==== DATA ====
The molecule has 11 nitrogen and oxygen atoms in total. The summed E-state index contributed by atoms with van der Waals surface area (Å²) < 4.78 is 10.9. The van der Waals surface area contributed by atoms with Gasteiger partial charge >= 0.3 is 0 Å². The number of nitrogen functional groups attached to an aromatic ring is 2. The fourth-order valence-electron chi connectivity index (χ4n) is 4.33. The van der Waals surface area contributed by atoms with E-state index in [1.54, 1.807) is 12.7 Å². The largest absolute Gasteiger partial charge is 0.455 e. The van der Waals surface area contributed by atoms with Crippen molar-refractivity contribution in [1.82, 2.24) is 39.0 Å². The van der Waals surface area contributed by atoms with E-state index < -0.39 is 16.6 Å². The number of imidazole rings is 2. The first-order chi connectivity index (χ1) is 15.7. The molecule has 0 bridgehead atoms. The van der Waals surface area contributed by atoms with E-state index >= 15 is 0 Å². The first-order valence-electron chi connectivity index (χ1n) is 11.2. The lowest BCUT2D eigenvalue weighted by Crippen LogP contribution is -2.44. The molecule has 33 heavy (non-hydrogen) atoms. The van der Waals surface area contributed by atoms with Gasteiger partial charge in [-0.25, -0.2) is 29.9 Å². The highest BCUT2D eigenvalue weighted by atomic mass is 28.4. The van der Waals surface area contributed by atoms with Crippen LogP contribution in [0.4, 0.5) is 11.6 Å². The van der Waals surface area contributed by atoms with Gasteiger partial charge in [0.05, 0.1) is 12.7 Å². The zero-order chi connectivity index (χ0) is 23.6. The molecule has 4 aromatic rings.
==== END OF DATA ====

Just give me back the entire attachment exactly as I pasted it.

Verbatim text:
The molecule has 11 nitrogen and oxygen atoms in total. The summed E-state index contributed by atoms with van der Waals surface area (Å²) < 4.78 is 10.9. The van der Waals surface area contributed by atoms with Gasteiger partial charge >= 0.3 is 0 Å². The number of nitrogen functional groups attached to an aromatic ring is 2. The fourth-order valence-electron chi connectivity index (χ4n) is 4.33. The van der Waals surface area contributed by atoms with E-state index in [1.54, 1.807) is 12.7 Å². The largest absolute Gasteiger partial charge is 0.455 e. The van der Waals surface area contributed by atoms with Crippen molar-refractivity contribution in [1.82, 2.24) is 39.0 Å². The van der Waals surface area contributed by atoms with E-state index < -0.39 is 16.6 Å². The number of imidazole rings is 2. The first-order chi connectivity index (χ1) is 15.7. The molecule has 0 bridgehead atoms. The van der Waals surface area contributed by atoms with E-state index >= 15 is 0 Å². The first-order valence-electron chi connectivity index (χ1n) is 11.2. The lowest BCUT2D eigenvalue weighted by Crippen LogP contribution is -2.44. The molecule has 33 heavy (non-hydrogen) atoms. The van der Waals surface area contributed by atoms with Gasteiger partial charge in [-0.25, -0.2) is 29.9 Å². The highest BCUT2D eigenvalue weighted by atomic mass is 28.4. The van der Waals surface area contributed by atoms with Crippen LogP contribution in [0.4, 0.5) is 11.6 Å². The van der Waals surface area contributed by atoms with Gasteiger partial charge in [0.05, 0.1) is 12.7 Å². The zero-order chi connectivity index (χ0) is 23.6. The molecule has 4 aromatic rings.